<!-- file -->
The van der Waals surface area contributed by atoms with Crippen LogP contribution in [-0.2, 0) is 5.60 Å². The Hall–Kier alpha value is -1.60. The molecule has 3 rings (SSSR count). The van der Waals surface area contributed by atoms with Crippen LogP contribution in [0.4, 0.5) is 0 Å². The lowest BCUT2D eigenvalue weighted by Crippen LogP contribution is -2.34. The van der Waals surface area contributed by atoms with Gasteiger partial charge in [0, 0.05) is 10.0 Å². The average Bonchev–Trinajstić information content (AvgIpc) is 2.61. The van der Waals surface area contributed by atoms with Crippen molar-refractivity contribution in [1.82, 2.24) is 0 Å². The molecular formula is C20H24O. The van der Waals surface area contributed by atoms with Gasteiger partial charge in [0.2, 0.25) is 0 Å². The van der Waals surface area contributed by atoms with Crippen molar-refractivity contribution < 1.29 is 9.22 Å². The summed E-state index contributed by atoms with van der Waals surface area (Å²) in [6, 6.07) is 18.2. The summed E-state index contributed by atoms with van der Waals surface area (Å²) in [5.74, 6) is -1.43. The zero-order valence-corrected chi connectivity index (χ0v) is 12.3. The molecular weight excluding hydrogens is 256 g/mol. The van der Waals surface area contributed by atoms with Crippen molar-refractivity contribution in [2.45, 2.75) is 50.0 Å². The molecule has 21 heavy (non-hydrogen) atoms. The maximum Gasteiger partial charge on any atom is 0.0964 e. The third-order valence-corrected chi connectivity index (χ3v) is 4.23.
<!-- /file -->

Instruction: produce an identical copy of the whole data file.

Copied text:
The van der Waals surface area contributed by atoms with Crippen LogP contribution in [-0.2, 0) is 5.60 Å². The Hall–Kier alpha value is -1.60. The molecule has 3 rings (SSSR count). The van der Waals surface area contributed by atoms with Crippen LogP contribution in [0.4, 0.5) is 0 Å². The lowest BCUT2D eigenvalue weighted by Crippen LogP contribution is -2.34. The van der Waals surface area contributed by atoms with Gasteiger partial charge in [0, 0.05) is 10.0 Å². The average Bonchev–Trinajstić information content (AvgIpc) is 2.61. The van der Waals surface area contributed by atoms with Crippen molar-refractivity contribution in [1.82, 2.24) is 0 Å². The molecular formula is C20H24O. The van der Waals surface area contributed by atoms with Gasteiger partial charge in [0.2, 0.25) is 0 Å². The van der Waals surface area contributed by atoms with Crippen molar-refractivity contribution < 1.29 is 9.22 Å². The summed E-state index contributed by atoms with van der Waals surface area (Å²) in [6, 6.07) is 18.2. The summed E-state index contributed by atoms with van der Waals surface area (Å²) in [5.74, 6) is -1.43. The zero-order valence-corrected chi connectivity index (χ0v) is 12.3. The molecular weight excluding hydrogens is 256 g/mol. The van der Waals surface area contributed by atoms with Crippen molar-refractivity contribution in [2.45, 2.75) is 50.0 Å². The molecule has 21 heavy (non-hydrogen) atoms. The maximum Gasteiger partial charge on any atom is 0.0964 e. The third-order valence-corrected chi connectivity index (χ3v) is 4.23.